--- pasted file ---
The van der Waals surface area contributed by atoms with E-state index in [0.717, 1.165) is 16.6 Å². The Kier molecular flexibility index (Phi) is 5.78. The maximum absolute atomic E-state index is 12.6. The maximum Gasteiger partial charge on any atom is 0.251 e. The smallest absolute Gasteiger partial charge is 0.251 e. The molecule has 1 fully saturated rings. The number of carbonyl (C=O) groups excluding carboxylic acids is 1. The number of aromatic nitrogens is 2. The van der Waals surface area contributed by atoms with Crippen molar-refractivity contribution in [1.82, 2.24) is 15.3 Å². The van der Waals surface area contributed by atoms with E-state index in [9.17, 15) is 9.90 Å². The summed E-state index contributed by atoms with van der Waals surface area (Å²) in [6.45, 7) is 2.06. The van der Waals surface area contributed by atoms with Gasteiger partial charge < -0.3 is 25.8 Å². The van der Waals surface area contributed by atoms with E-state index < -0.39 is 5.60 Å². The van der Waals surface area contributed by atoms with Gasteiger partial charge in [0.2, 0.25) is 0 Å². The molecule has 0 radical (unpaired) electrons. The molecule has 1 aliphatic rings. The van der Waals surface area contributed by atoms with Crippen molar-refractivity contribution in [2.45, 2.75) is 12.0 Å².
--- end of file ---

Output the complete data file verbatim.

The van der Waals surface area contributed by atoms with E-state index in [0.717, 1.165) is 16.6 Å². The Kier molecular flexibility index (Phi) is 5.78. The maximum absolute atomic E-state index is 12.6. The maximum Gasteiger partial charge on any atom is 0.251 e. The smallest absolute Gasteiger partial charge is 0.251 e. The molecule has 1 fully saturated rings. The number of carbonyl (C=O) groups excluding carboxylic acids is 1. The number of aromatic nitrogens is 2. The van der Waals surface area contributed by atoms with Crippen molar-refractivity contribution in [1.82, 2.24) is 15.3 Å². The van der Waals surface area contributed by atoms with E-state index in [9.17, 15) is 9.90 Å². The summed E-state index contributed by atoms with van der Waals surface area (Å²) in [6.45, 7) is 2.06. The van der Waals surface area contributed by atoms with Gasteiger partial charge < -0.3 is 25.8 Å². The van der Waals surface area contributed by atoms with E-state index < -0.39 is 5.60 Å². The van der Waals surface area contributed by atoms with Gasteiger partial charge in [0.2, 0.25) is 0 Å². The molecule has 0 radical (unpaired) electrons. The molecule has 1 aliphatic rings. The van der Waals surface area contributed by atoms with Crippen molar-refractivity contribution in [2.45, 2.75) is 12.0 Å².